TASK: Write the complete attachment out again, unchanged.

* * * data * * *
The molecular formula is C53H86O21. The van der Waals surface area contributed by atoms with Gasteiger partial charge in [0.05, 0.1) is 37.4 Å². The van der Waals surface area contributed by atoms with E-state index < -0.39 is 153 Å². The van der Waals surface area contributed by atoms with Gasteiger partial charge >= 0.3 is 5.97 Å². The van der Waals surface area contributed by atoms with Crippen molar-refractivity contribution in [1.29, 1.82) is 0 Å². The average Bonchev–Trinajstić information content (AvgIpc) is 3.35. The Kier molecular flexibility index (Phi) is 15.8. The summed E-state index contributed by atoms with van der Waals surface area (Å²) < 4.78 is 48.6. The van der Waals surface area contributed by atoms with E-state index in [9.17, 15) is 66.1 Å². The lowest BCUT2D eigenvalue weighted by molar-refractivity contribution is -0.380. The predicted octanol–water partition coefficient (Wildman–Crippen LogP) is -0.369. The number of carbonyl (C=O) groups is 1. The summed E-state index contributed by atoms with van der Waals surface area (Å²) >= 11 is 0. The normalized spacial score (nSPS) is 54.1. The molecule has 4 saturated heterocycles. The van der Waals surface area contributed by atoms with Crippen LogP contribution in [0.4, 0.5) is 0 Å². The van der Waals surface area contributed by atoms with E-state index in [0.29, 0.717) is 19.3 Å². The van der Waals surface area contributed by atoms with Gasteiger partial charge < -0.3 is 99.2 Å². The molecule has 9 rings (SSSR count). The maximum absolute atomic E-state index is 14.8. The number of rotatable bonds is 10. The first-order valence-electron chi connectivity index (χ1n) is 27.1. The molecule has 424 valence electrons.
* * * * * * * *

The molecular formula is C53H86O21. The van der Waals surface area contributed by atoms with Gasteiger partial charge in [0.05, 0.1) is 37.4 Å². The van der Waals surface area contributed by atoms with E-state index < -0.39 is 153 Å². The van der Waals surface area contributed by atoms with Gasteiger partial charge >= 0.3 is 5.97 Å². The van der Waals surface area contributed by atoms with Crippen molar-refractivity contribution in [1.29, 1.82) is 0 Å². The average Bonchev–Trinajstić information content (AvgIpc) is 3.35. The Kier molecular flexibility index (Phi) is 15.8. The summed E-state index contributed by atoms with van der Waals surface area (Å²) < 4.78 is 48.6. The van der Waals surface area contributed by atoms with E-state index in [9.17, 15) is 66.1 Å². The lowest BCUT2D eigenvalue weighted by molar-refractivity contribution is -0.380. The predicted octanol–water partition coefficient (Wildman–Crippen LogP) is -0.369. The number of carbonyl (C=O) groups is 1. The summed E-state index contributed by atoms with van der Waals surface area (Å²) >= 11 is 0. The normalized spacial score (nSPS) is 54.1. The molecule has 4 saturated heterocycles. The van der Waals surface area contributed by atoms with Crippen LogP contribution in [0.4, 0.5) is 0 Å². The van der Waals surface area contributed by atoms with E-state index in [0.29, 0.717) is 19.3 Å². The van der Waals surface area contributed by atoms with Gasteiger partial charge < -0.3 is 99.2 Å². The molecule has 9 rings (SSSR count). The maximum absolute atomic E-state index is 14.8. The number of rotatable bonds is 10. The first-order valence-electron chi connectivity index (χ1n) is 27.1. The molecule has 424 valence electrons.